# Differential Equations Example confusionJuly 17, 2019 9:04 AM   Subscribe

I'm having a trouble following one step of an example in a differential equations textbook. It's an example demonstrating solving a Cauchy-Euler equation by using a substitution to convert it to an equation with constant coefficients.

I know its probably something pretty straightforward, but I'm not seeing it. Unfortunately I'm reviewing on my own right now, so I don't have someone else to ask. Can someone look at the step highlighted in green and explain to me what's going on there?

I figure I'll probably smack myself in the forehead when someone does, but at least I won't be hung up anymore.
posted by Reverend John to Education (3 answers total) 1 user marked this as a favorite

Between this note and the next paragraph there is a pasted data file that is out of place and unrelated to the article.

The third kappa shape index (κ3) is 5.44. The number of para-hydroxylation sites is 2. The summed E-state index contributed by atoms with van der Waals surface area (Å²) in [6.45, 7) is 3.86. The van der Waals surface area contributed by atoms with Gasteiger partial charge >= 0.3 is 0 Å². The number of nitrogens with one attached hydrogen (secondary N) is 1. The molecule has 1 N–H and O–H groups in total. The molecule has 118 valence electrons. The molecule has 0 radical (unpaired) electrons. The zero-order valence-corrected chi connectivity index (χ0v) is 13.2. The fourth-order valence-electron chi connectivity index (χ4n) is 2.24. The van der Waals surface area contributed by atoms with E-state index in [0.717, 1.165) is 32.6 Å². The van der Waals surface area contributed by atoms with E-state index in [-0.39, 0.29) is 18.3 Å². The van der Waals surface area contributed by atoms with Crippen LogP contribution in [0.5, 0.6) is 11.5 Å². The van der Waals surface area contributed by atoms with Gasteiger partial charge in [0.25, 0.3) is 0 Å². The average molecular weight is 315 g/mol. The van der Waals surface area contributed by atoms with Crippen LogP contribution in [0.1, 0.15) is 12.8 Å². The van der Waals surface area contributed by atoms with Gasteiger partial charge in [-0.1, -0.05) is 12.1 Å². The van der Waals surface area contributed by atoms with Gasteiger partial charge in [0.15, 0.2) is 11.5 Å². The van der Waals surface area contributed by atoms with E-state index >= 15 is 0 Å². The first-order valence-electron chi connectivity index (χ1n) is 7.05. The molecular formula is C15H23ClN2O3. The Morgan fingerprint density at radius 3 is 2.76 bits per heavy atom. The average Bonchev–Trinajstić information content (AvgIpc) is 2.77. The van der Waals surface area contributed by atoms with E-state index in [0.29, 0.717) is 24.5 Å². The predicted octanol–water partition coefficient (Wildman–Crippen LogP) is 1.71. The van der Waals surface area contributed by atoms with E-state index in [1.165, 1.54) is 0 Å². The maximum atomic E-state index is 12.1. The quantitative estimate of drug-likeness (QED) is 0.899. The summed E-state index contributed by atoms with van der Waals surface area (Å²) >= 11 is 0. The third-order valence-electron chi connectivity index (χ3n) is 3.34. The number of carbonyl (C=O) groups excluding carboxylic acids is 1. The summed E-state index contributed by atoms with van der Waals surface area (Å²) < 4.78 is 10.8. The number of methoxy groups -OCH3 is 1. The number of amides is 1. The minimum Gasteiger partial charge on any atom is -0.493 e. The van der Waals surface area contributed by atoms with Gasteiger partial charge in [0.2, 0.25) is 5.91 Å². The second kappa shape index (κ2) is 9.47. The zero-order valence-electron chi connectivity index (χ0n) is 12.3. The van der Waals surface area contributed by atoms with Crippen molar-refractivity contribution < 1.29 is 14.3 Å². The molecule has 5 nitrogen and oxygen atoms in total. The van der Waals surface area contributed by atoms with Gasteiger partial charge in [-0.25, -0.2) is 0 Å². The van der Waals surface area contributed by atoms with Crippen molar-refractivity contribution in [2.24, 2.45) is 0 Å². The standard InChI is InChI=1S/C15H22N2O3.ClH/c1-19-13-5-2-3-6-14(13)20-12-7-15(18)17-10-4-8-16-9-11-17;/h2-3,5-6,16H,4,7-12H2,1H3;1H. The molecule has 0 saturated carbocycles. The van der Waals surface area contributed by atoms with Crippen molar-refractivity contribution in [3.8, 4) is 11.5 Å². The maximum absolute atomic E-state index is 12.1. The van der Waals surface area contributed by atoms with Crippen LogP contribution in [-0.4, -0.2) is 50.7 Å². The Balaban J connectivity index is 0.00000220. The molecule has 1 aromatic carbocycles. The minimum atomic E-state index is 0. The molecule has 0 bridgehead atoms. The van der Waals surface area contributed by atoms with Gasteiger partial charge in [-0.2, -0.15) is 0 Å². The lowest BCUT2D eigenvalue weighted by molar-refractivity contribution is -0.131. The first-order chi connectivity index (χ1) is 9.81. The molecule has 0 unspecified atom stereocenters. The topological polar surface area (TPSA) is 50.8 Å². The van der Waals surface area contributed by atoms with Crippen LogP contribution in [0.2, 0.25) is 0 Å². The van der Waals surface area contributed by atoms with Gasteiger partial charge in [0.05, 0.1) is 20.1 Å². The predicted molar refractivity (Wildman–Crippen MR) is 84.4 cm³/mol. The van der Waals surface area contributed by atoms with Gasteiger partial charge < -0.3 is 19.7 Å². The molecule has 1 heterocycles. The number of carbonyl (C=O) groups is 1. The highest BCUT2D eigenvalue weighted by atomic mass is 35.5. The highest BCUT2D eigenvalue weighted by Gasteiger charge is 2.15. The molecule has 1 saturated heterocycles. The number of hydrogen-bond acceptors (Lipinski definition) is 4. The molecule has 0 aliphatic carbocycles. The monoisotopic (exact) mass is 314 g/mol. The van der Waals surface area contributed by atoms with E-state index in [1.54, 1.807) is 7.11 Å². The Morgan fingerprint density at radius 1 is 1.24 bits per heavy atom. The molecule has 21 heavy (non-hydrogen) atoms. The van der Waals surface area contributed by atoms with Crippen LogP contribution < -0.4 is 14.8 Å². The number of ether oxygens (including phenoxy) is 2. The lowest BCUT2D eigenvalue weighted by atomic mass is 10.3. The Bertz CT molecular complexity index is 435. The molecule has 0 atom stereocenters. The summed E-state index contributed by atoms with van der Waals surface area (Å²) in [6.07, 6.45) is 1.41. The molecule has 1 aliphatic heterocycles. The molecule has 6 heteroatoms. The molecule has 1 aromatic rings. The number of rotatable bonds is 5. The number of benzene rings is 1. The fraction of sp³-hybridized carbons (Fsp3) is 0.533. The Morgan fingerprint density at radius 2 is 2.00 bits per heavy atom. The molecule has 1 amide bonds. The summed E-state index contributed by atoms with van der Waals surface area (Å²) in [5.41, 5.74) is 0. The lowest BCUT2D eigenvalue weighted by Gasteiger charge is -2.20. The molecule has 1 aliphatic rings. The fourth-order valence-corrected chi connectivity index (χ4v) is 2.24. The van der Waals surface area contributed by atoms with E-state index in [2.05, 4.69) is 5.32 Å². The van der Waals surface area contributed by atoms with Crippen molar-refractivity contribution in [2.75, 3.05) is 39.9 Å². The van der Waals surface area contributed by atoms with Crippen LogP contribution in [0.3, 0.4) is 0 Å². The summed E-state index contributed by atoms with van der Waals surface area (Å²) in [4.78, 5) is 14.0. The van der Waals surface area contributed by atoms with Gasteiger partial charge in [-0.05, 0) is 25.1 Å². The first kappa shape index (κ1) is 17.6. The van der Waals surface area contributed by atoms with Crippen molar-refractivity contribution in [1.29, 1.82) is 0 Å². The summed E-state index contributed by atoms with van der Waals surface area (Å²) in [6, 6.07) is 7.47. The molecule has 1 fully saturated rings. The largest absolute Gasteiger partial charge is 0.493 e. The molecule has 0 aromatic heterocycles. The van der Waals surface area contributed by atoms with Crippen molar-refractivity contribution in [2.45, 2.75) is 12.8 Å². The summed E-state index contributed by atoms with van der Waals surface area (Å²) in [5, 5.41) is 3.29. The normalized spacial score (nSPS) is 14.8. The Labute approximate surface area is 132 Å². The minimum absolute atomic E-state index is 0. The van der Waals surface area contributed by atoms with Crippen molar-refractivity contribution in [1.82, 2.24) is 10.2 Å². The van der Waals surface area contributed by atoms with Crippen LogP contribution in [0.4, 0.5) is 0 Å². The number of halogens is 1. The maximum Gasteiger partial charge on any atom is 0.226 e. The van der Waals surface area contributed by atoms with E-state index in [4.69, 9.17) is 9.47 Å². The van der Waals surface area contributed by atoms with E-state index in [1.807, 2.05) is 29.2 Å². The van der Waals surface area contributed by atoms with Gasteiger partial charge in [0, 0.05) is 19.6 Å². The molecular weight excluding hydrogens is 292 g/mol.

Recall that the chain rule states:

d/dx f(g(x)) = f'(g(x)) * g'(x)

Here, the function f is y, and the function g(x) = t = ln(x).

Then d/dx (y'(ln(x)) = y''(ln(x)) * 1/x = y''(t) * 1/x.
posted by YoloMortemPeccatoris at 9:25 AM on July 17 [1 favorite]

It took me a moment to see it, but it's the Chain Rule: d/dx f= dt/dx df/dt. Here, we apply it to f=dy/dt and t=ln x, so
d/dx (dy/dt) = dt/dx d^2y/dt^2 = 1/x d^2y/dt^2.
posted by ectabo at 9:25 AM on July 17 [1 favorite]

Alright, yeah, I'm buying it. Don't know why I couldn't see it, but I think it would have helped if they had written the second step in the green box as two steps:

d/dx (dy/dt)
= d^2y/dt^2 dt/dx
= d^2y/dt^2 1/x

though it seems obvious now.

Thanks everyone!
posted by Reverend John at 11:36 AM on July 17

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